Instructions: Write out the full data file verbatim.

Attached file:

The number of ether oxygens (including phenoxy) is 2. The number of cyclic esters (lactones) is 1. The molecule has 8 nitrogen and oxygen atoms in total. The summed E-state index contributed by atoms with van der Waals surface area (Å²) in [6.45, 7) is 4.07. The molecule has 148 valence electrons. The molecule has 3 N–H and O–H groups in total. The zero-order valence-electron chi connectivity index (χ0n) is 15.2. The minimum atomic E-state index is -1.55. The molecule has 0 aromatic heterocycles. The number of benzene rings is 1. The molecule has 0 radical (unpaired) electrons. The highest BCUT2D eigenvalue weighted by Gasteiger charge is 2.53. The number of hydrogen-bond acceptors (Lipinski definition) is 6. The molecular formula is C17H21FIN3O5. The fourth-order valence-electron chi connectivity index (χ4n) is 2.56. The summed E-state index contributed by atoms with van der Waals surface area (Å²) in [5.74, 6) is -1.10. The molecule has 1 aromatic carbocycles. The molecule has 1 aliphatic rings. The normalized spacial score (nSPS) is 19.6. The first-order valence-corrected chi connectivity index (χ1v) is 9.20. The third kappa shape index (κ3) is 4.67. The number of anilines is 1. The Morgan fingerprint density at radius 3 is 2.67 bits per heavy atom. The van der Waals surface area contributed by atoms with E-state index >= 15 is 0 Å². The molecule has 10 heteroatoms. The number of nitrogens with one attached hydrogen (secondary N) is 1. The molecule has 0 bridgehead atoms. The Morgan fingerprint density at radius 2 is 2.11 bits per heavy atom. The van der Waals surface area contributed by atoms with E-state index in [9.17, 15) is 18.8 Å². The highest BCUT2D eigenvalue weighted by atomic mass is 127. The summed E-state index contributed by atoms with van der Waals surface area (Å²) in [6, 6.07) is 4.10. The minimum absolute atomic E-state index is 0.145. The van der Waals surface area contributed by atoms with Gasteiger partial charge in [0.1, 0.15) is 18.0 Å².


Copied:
The number of ether oxygens (including phenoxy) is 2. The number of cyclic esters (lactones) is 1. The molecule has 8 nitrogen and oxygen atoms in total. The summed E-state index contributed by atoms with van der Waals surface area (Å²) in [6.45, 7) is 4.07. The molecule has 148 valence electrons. The molecule has 3 N–H and O–H groups in total. The zero-order valence-electron chi connectivity index (χ0n) is 15.2. The minimum atomic E-state index is -1.55. The molecule has 0 aromatic heterocycles. The number of benzene rings is 1. The molecule has 0 radical (unpaired) electrons. The highest BCUT2D eigenvalue weighted by Gasteiger charge is 2.53. The number of hydrogen-bond acceptors (Lipinski definition) is 6. The molecular formula is C17H21FIN3O5. The fourth-order valence-electron chi connectivity index (χ4n) is 2.56. The summed E-state index contributed by atoms with van der Waals surface area (Å²) in [5.74, 6) is -1.10. The molecule has 1 aromatic carbocycles. The molecule has 1 aliphatic rings. The normalized spacial score (nSPS) is 19.6. The first-order valence-corrected chi connectivity index (χ1v) is 9.20. The third kappa shape index (κ3) is 4.67. The number of anilines is 1. The Morgan fingerprint density at radius 3 is 2.67 bits per heavy atom. The van der Waals surface area contributed by atoms with E-state index >= 15 is 0 Å². The molecule has 10 heteroatoms. The number of nitrogens with one attached hydrogen (secondary N) is 1. The molecule has 0 bridgehead atoms. The Morgan fingerprint density at radius 2 is 2.11 bits per heavy atom. The van der Waals surface area contributed by atoms with E-state index in [9.17, 15) is 18.8 Å². The highest BCUT2D eigenvalue weighted by atomic mass is 127. The summed E-state index contributed by atoms with van der Waals surface area (Å²) in [6, 6.07) is 4.10. The minimum absolute atomic E-state index is 0.145. The van der Waals surface area contributed by atoms with Gasteiger partial charge in [0.1, 0.15) is 18.0 Å².